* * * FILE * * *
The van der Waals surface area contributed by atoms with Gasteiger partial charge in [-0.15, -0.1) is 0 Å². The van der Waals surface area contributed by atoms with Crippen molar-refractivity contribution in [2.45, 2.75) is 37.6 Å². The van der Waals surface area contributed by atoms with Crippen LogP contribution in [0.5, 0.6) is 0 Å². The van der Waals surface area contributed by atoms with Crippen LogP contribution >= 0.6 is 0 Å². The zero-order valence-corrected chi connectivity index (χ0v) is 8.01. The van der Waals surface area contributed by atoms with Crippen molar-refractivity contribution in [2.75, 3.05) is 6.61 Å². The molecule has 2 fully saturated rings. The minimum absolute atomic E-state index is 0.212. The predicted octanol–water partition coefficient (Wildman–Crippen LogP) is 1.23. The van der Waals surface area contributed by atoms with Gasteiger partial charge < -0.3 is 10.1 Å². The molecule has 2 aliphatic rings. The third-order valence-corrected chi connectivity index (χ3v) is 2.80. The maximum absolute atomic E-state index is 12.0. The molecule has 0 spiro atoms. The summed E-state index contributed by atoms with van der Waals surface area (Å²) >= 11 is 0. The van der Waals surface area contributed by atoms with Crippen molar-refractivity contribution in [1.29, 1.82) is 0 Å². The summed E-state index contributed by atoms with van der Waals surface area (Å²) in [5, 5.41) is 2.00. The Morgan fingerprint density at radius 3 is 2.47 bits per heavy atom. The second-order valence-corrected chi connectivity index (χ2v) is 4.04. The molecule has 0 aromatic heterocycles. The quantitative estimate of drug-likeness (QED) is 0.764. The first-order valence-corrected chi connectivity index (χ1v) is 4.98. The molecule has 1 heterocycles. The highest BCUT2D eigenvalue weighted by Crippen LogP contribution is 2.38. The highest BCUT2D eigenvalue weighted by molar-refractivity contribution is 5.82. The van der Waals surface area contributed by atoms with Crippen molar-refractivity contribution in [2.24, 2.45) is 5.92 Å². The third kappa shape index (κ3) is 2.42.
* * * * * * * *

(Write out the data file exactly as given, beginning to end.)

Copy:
The van der Waals surface area contributed by atoms with Gasteiger partial charge in [-0.15, -0.1) is 0 Å². The van der Waals surface area contributed by atoms with Crippen molar-refractivity contribution in [2.45, 2.75) is 37.6 Å². The van der Waals surface area contributed by atoms with Crippen LogP contribution in [0.5, 0.6) is 0 Å². The van der Waals surface area contributed by atoms with Crippen LogP contribution >= 0.6 is 0 Å². The zero-order valence-corrected chi connectivity index (χ0v) is 8.01. The van der Waals surface area contributed by atoms with Crippen molar-refractivity contribution in [2.75, 3.05) is 6.61 Å². The molecule has 2 fully saturated rings. The minimum absolute atomic E-state index is 0.212. The predicted octanol–water partition coefficient (Wildman–Crippen LogP) is 1.23. The van der Waals surface area contributed by atoms with Gasteiger partial charge < -0.3 is 10.1 Å². The molecule has 2 aliphatic rings. The third-order valence-corrected chi connectivity index (χ3v) is 2.80. The maximum absolute atomic E-state index is 12.0. The molecule has 0 spiro atoms. The summed E-state index contributed by atoms with van der Waals surface area (Å²) >= 11 is 0. The van der Waals surface area contributed by atoms with Crippen molar-refractivity contribution in [1.29, 1.82) is 0 Å². The summed E-state index contributed by atoms with van der Waals surface area (Å²) in [5, 5.41) is 2.00. The Morgan fingerprint density at radius 3 is 2.47 bits per heavy atom. The second-order valence-corrected chi connectivity index (χ2v) is 4.04. The molecule has 0 aromatic heterocycles. The quantitative estimate of drug-likeness (QED) is 0.764. The first-order valence-corrected chi connectivity index (χ1v) is 4.98. The molecule has 1 heterocycles. The highest BCUT2D eigenvalue weighted by Crippen LogP contribution is 2.38. The highest BCUT2D eigenvalue weighted by molar-refractivity contribution is 5.82. The van der Waals surface area contributed by atoms with Crippen molar-refractivity contribution in [2.24, 2.45) is 5.92 Å². The third kappa shape index (κ3) is 2.42.